If you’re curvy, they’ll find something wrong with you.  If you’re skinny, they’ll find something wrong with you.  If you’re muscular, they’ll find something wrong with you.  We just cannot seem to catch a break.

I have come to realize the only way to win at a game specifically rigged to see you lose, is to walk off the field.  Removing oneself from the equation. I’m going to keep lifting these weights. I will finally feel just as strong outside as I do inside.  And if they have a problem with me, I welcome them to come say something to my face.

I doubt they will.

‘You mad, bro?’

tweeted once that there was no upside to being a non-white female under 40. Put another way, white men over 40 are unlikely to have had to deal with any of the following situations:

– “Of course they hired you! You’re a poster-child for diversity!
– “Excuse me, when is the tea being served?”
– “I hear you on this, but…”
– “So when next are you going back to [insert name of Caribbean island that is not actually person’s country of birth or domicile here; if in doubt, default to Jamaica]”
– “You should be grateful that…”


Yet the most frustrating/soul-destroying part of the non-white female under 40 triumvirate is contending with the angryblackwoman stereotype. A stereotype that means any opinion, any dissenting viewpoint, any suggestion, any email, any comment, any expression at all – no matter how innocuous – by members of this cadre risks being interpreted as “disrespectful”, “rude”, “cold”, “combative”, “non-cooperative” or the ever-popular, “hostile”.

This in addition to the adjectives commonly applied to women who lead or manage – all of which may be summed up in another word: “bitch”.

And in addition to bodies of research that show, definitively, that women are penalized for speaking up or appearing to be ambitious, for asking for salary increases.

(Then, of course, there’s the other end of the gaslighting spectrum: “You’re so sensitive. You’re so emotional. You’re defensive.” Further excellent reading, featuring the oft-forgotten observation that ‘privilege is revealed more clearly to those who don’t have it’ from Hugo Schwyzer, here)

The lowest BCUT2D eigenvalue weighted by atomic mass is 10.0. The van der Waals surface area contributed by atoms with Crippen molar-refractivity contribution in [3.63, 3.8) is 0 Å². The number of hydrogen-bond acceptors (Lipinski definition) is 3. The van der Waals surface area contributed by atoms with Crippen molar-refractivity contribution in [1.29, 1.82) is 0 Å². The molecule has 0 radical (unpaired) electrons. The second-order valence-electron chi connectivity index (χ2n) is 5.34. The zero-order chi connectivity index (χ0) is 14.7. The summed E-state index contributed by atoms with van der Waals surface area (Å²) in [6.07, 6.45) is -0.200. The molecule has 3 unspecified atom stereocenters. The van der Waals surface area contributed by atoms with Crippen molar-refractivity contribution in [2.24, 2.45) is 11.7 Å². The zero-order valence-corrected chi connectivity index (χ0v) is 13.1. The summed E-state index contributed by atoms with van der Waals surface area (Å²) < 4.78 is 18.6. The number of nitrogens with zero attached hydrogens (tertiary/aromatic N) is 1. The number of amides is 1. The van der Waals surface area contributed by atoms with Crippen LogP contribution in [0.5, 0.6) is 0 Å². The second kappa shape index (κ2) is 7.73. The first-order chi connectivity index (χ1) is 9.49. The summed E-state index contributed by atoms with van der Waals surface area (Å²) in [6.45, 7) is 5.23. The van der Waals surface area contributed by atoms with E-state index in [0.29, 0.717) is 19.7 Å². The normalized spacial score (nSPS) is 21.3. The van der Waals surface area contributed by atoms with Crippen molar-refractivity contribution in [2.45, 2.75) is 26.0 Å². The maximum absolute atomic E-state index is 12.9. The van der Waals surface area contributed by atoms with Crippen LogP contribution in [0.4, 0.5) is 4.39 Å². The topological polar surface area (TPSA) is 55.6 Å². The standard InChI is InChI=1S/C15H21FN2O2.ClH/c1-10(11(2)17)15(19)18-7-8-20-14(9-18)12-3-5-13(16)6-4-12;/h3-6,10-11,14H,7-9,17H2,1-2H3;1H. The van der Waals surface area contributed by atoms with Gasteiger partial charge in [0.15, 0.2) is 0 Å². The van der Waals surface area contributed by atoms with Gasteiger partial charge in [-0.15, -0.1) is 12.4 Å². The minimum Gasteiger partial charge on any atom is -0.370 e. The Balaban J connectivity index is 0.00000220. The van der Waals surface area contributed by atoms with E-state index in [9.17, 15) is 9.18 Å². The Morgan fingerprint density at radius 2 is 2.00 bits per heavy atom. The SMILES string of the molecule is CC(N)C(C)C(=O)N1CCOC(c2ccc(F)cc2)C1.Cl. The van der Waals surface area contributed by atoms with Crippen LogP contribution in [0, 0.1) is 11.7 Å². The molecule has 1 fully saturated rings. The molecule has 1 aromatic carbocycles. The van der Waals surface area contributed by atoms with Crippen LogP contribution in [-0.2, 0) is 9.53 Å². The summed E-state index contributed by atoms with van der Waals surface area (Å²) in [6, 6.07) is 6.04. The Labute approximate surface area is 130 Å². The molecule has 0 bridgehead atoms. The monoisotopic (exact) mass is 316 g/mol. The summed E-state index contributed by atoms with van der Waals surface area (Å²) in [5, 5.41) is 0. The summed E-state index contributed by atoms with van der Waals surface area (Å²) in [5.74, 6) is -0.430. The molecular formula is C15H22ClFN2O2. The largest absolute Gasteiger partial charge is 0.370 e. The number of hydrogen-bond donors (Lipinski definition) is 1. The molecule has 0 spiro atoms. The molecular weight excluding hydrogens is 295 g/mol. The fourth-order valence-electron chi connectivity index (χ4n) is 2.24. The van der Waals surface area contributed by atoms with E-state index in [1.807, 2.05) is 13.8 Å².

To quote a  commenter at the Atlantic (in the context of a particularly infuriating piece on Michelle Obama):

Imagine if every time you said anything, someone said “you mad, bro?” I imagine being a powerful black woman involves pretty continuous trolling of that sort.

Because, yes, exactly.

A version of this piece first appeared in the Galavant Times.

Feel it in the One Drop

This post first appeared at The Liming House on July 16 2008

I feel an identity crisis coming on.

This most recent bout of mixed-person-itis was triggered by a post over at What Tami Said, in which the eponymous author comments on “black people” (italics mine) who claim mixed heritage.

While she makes some interesting points, two of her affirmations thereupon unsettled me:

Mixed ancestry is often what we bring up to prove that we are different from other “just black” folks.

It is about elevating ourselves in the hierarchy of race–from “just black” to something special.

The folks in question are not those “bi-racial people who rightly claim both family cultures,” Ms Tami said, but those “who reach back 100 years in the family tree to tout a Cherokee princess who may or may not have existed.”

Oh dear.

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So what are you anyway?

Image source:


Thoughts of race/ethnicity/identity always leave me feeling somewhat bemused, somewhat like I have an existential stomachache.

Our society tells us that in order to know who we are, we must know “what” we are- that is to say that much of our identity is built around our racial and ethnic categorization.

Unless you don’t fit into any category but “other”. Cue identity issues.

Trinidad and Tobago boasts of being a cosmopolitan or “rainbow” twin-island nation, where “every creed and race, find an equal place”. Again, no proviso made for those belonging to a number of creeds and races.

Questions of race in T&T are largely influenced by each group’s historical experience, in particular by the conditions of immigration to T&T and the pattern of experiences once there.

Not surprising then, that the colonial imprint of white privilege still affects us today, manifesting itself in a preoccupation with “fairness”.

The phrase “if yuh not red yuh dead” is a prime example of the duality of these attitudes. It implies superiority on the part of these red-skinned Trinbagonians (whoever they may be, since no two people have the same idea of what it is to be ‘red’ in T&T), but is this assigned to them or assumed by them?

My childhood was defined by conflicts such as this- I was cushioned by my parents (particularly my ‘red’ mother) because they predicted that we would always attract extra attention (and mostly of a negative nature) due to our skin tones. Unfortunately these fears were borne out. I was always struck by the stiffening of shoulders, the frigidity of the air when I entered certain social settings. I learnt to carry myself with self-assurance (if only feigned) because I was often met with hostility merely because I appeared to belong to a certain group, and therefore, the assumptions went, I must be an uppity so-and-so… All this, as a child, and coming from children.

That feigned self-assurance could not mark the real hurt caused by such treatment at the hands of my so-called peers. Something else with which to regale my hypothetical therapist.